Diversion project will get Grafton off the flood map
GRAFTON, N.D.—It's easier to keep track of the years Grafton hasn't been flooded by the Park River, Mayor Chris West said when asked how often the city was ravaged by the unpredictable waterway.
Wearing a bright yellow vest with Grafton 2013 flood fight on the back on Thursday, he and others looked over an approximately $45 million flood diversion project that they hope will eliminate the need to fight flood waters ever again.
"It's just kind of crazy to watch how it progresses," West said, adding construction is on schedule.
Once finished in fall 2019, the project is set to take Grafton out of the flood map and, in turn, eliminate the need for flood insurance, West said. Not only will it improve safety, but it also could encourage economic development.
"We won't have to fight floods, we won't have to spend community dollars working on flood projects and time and resources," he said. "The benefit of it is exponential."
By the numbers
Massive machinery started moving dirt on the 3.2-mile diversion channel in March, though pre-construction work began last year, West said. The planned channel that will run west to east just north of Grafton will carry water from the Park River.
The project also includes 12.5 miles of tie-back levees to protect the city, said Jon Markusen, a project manager from engineering and planning firm KLJ. There also is work being done south of town.
Construction of the diversion and levees will cost $25.1 million. The remaining costs went toward land acquisition, engineering and other expenses, West said.
Tractors and trucks will have to cut out a trench for the diversion channel that, on average, will be about 16 feet deep, West said. The top will be about 300 feet wide with a bottom of 50 feet in width.
About 1.5 million cubic yards of dirt will be removed for the project. That would fill almost 455 Olympic swimming pools, or about 107,000 dump truck loads.
A $32 million grant from the North Dakota State Water Commission will pay for most of the project, while a half-cent sales tax increase approved by voters in 2015 will generate about $12 million.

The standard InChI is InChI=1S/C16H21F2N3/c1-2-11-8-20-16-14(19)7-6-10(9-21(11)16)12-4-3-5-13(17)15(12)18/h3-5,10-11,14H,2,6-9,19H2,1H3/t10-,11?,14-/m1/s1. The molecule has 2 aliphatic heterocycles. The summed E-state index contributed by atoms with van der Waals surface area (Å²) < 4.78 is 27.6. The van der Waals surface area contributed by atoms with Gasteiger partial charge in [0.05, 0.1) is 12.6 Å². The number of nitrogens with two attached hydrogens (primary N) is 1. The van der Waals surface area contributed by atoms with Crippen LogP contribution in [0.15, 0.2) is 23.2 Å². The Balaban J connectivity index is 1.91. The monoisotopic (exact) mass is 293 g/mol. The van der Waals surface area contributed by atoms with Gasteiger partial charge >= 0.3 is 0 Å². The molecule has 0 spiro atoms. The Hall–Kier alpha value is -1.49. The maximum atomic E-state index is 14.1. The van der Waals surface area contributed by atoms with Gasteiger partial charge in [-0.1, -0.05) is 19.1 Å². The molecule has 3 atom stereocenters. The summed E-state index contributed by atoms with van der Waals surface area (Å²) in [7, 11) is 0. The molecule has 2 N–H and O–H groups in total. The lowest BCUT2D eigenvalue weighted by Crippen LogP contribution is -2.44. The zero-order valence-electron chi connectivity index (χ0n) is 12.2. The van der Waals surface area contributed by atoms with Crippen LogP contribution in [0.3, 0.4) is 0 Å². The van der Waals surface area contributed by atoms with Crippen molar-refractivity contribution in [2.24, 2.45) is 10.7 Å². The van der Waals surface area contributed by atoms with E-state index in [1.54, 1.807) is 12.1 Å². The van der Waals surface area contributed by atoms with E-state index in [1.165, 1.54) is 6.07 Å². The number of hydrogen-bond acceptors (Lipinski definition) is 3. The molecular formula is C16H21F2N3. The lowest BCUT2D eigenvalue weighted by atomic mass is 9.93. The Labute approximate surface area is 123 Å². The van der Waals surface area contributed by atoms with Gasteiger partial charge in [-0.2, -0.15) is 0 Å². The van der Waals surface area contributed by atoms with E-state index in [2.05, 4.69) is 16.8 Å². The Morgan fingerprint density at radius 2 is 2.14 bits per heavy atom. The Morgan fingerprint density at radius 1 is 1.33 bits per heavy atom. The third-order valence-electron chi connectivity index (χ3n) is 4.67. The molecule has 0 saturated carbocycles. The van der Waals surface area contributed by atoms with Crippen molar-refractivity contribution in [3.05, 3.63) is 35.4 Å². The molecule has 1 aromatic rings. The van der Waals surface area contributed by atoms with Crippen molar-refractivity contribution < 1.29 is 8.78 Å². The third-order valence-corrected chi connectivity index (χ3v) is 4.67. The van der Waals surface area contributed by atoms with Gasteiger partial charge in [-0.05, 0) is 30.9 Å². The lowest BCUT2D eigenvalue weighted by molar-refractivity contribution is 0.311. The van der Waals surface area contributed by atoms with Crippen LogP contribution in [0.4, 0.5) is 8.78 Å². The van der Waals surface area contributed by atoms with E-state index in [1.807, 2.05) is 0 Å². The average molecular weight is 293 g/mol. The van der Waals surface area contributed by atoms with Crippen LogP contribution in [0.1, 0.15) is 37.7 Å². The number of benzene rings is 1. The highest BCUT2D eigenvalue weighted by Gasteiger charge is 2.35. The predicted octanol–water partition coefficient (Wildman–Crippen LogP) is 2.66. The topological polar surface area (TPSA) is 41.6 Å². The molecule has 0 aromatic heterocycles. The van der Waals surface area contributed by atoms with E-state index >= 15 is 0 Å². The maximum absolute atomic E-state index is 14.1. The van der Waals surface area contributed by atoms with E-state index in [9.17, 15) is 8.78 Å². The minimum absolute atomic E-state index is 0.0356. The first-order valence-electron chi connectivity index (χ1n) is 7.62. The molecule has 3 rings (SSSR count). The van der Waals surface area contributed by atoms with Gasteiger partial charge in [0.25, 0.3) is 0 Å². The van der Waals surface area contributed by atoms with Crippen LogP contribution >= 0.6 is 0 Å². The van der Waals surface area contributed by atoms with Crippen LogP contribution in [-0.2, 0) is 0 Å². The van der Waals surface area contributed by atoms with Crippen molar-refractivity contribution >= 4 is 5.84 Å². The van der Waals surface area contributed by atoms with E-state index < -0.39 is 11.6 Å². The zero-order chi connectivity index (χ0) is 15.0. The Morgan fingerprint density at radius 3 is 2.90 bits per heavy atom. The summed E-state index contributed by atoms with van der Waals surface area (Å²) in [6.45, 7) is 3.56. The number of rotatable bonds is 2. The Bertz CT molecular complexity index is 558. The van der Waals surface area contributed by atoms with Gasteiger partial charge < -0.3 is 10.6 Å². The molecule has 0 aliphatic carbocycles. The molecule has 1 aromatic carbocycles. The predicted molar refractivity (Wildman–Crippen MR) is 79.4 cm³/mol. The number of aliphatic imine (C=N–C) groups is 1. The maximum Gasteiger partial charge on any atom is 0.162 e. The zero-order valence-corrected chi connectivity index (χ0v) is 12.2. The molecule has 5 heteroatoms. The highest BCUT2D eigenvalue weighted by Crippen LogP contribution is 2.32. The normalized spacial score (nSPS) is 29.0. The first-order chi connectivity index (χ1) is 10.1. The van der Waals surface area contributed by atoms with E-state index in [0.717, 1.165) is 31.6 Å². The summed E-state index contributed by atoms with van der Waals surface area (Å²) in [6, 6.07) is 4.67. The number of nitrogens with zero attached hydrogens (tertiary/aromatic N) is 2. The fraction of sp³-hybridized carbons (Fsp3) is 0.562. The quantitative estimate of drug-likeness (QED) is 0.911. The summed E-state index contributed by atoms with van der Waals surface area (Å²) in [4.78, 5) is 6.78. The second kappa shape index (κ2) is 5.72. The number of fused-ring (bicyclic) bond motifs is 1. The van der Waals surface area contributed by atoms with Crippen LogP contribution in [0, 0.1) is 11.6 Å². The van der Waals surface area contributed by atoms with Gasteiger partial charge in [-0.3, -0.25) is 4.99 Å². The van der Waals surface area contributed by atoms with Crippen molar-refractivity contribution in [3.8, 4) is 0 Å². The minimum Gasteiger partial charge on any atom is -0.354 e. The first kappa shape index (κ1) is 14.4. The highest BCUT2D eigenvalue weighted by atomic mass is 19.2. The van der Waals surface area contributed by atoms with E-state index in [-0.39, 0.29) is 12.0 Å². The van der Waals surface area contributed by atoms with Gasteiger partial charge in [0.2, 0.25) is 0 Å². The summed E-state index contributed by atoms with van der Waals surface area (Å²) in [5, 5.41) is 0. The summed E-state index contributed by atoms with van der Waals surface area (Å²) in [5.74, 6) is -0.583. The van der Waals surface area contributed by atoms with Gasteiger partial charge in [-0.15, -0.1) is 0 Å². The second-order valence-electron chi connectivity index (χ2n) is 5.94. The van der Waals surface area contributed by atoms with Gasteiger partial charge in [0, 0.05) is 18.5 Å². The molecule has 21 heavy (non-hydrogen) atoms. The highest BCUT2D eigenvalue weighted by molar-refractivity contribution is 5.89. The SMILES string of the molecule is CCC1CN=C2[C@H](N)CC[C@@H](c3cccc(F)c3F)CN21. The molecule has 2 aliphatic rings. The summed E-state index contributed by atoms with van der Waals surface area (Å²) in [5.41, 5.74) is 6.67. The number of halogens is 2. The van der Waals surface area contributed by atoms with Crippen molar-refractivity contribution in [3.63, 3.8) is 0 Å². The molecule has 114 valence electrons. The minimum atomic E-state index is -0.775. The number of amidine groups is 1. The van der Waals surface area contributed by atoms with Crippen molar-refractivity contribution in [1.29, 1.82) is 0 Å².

Off the map
Grafton has become well-trained in fighting floods, thanks to repeated events over the years, West said. Last year, the city built 700 yards of emergency levees in between existing dikes as the Park River threatened residents.
Three waterways feed into the Park River west of Grafton, which is prone to unpredictable flooding. In 2013, the year noted on West's vest, the city had to fill sandbags in anticipation for three floods, West said.
That also was the year the city had two of its top three historic crests—May 22, 2013, set the record and May 1 took third, both with a crest just over 16 feet, according to the National Weather Service.
With the exception of this year and 2017, each year in the 21st century has made the historic crest list for Grafton at least once—the list keeps track of the top 35 floods, and seven floods in the last 10 years are in the top 10.
"There got to be so many there," Markusen said.
The city will need to go through one more spring before the diversion project is expected to wrap up in October 2019.
West estimated community members and businesses pay a combined total of about $1 million a year in flood insurance, West said. With the flood diversion project taking Grafton out of the flood zone, homeowners can spend that money elsewhere.
The diversion project also will make property more valuable, and the lowered risk of flooding could make it easier for businesses eyeing Grafton to move there, West said.
Finally, it gives the city more time to focus on economic projects, he said. City staff plan to gather input on Grafton's potential for development.
"I've been working on this project as mayor for about a year," West said. "It is rewarding to see it finally take shape and finally get the protection the community needs."